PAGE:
Six Islamic extremists were convicted of the bombing. Four were convicted in March 1994 of carrying out the bombing and two others, including mastermind Ramzi Yousef, were convicted in November 1997.
Gov. Andrew Cuomo called the 1993 attacks “a cowardly act of terror.”
“Our efforts to rebuild at the World Trade Center site demonstrate the strength and resilience of all New Yorkers to the world,” he said.
Following the ceremony, white roses were placed by the six victims’ names. They are inscribed in bronze on the north side of the 9/11 memorial’s north reflecting pool alongside the victims of the 9/11 attacks.
Rep. Peter King, a member of the House Homeland Security Committee, was asked by WCBS 880’s Steve Scott for the Eye on Politics segment whether the bombing was a real wake up call for America about homeland security.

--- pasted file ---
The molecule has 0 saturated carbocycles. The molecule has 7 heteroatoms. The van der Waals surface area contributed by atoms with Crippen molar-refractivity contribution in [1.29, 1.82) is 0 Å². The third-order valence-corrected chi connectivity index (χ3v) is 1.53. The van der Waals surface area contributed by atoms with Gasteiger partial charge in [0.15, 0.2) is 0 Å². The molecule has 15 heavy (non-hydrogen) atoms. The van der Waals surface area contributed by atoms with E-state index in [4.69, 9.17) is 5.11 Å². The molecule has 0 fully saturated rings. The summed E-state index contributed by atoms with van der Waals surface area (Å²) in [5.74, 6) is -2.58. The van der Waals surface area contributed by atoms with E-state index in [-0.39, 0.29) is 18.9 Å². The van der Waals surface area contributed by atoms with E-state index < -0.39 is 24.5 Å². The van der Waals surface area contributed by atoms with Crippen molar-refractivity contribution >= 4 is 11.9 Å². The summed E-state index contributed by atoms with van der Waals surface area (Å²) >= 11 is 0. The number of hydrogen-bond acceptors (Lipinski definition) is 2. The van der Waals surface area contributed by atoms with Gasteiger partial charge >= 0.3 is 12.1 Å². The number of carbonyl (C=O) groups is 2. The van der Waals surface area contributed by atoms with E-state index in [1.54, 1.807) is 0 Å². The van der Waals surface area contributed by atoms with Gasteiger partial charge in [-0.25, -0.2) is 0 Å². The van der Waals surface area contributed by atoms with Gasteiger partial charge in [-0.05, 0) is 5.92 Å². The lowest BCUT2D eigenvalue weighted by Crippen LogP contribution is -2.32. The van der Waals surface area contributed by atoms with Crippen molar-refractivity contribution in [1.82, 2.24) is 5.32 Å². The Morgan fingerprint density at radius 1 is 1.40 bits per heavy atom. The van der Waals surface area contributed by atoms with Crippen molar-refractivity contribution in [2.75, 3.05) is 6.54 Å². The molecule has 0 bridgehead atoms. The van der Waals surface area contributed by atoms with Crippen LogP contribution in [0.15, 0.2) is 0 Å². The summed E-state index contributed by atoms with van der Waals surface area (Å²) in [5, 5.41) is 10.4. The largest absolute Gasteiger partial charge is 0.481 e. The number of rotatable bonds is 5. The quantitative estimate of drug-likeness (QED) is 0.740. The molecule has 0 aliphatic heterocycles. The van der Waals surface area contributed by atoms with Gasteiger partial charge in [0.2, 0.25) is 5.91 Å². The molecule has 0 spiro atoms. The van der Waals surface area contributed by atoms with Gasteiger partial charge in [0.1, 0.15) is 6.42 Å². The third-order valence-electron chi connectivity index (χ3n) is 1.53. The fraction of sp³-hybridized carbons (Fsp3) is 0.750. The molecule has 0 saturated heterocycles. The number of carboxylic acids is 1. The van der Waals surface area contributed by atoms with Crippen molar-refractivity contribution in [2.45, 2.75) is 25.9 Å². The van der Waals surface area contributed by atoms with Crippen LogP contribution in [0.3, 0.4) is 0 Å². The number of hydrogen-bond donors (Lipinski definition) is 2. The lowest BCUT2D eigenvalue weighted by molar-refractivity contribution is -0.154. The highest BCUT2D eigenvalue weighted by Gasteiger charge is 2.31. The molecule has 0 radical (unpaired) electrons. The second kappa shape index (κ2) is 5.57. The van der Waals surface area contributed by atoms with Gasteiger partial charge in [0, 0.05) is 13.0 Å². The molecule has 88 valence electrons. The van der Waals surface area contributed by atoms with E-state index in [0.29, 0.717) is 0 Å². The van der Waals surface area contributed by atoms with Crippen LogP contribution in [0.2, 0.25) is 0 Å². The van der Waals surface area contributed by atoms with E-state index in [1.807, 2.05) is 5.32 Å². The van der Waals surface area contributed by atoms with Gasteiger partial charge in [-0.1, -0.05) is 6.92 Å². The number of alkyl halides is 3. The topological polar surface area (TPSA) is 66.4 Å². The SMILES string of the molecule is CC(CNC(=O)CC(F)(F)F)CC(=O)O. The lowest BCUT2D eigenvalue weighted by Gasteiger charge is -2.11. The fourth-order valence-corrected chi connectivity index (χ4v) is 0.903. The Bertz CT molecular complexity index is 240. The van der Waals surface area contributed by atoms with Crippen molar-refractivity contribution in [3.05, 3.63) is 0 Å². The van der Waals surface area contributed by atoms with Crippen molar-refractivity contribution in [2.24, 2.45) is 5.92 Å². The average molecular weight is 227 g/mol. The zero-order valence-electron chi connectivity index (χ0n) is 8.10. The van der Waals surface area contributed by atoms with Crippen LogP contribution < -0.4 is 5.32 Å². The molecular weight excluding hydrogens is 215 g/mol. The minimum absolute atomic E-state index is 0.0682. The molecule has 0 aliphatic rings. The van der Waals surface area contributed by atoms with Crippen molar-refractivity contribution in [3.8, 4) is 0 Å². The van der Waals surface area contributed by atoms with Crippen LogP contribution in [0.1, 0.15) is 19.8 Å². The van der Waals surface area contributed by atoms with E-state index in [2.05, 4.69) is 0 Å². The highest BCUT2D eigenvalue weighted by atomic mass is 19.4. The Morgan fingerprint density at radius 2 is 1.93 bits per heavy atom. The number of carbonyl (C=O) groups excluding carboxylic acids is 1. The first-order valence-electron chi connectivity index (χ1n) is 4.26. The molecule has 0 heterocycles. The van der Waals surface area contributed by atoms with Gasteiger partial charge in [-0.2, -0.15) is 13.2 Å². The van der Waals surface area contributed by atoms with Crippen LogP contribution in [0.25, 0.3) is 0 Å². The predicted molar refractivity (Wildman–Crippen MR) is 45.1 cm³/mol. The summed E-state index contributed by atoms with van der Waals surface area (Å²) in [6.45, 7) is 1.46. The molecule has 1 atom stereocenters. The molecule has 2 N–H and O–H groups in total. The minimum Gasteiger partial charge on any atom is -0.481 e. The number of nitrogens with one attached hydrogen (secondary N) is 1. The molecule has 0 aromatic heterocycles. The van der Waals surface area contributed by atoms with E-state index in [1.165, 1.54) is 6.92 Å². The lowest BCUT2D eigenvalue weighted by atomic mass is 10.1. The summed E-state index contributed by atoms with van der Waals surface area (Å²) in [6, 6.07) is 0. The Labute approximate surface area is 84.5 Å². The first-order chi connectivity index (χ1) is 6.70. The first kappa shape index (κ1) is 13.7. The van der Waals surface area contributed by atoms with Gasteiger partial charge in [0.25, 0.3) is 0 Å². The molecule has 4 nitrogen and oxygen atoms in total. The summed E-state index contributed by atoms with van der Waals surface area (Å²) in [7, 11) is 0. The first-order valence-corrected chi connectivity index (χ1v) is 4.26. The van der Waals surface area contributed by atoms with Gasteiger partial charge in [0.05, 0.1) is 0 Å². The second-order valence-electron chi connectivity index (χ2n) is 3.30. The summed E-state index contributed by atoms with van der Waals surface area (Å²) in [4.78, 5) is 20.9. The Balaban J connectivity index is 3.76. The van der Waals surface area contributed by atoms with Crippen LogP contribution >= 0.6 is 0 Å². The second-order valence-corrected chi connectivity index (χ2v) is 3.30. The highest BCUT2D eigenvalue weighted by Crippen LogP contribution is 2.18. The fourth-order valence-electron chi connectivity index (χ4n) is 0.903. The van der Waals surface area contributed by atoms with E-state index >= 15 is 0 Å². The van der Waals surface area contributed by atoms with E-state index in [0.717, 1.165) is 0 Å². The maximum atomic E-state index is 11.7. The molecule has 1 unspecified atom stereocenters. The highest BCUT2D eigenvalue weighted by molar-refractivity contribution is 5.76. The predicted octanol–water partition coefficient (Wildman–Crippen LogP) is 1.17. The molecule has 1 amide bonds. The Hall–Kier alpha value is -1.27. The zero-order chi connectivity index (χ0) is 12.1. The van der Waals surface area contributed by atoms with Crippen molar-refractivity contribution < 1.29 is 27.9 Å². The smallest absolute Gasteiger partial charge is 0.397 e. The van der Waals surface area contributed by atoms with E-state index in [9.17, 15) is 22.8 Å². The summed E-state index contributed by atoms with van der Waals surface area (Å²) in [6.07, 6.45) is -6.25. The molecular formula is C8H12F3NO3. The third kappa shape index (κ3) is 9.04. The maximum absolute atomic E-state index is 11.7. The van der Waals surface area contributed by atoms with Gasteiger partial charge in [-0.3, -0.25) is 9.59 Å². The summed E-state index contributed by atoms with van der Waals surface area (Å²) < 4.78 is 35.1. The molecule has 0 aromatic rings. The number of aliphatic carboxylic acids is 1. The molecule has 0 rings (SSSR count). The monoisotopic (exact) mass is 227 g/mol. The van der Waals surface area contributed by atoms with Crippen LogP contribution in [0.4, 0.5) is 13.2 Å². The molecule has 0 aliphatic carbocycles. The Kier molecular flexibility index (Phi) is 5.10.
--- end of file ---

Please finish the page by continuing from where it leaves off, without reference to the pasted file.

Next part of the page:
“Unfortunately, it wasn’t,” King said. “It should have been but it wasn’t. Looking back at it now, we see this was the first major attack on American soil.”
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But he said not enough people realized how serious it was.
“The case was solved very quickly. It was done in a way where those who carried it out were not as effective as future terrorists were,” he said. “So, too many people, including those in law enforcement and in the government, believed that this was just a group of people who were fanatics and were extremists. But we didn’t realize the global impact, that this was an international movement that was dedicated to destroying the United States.”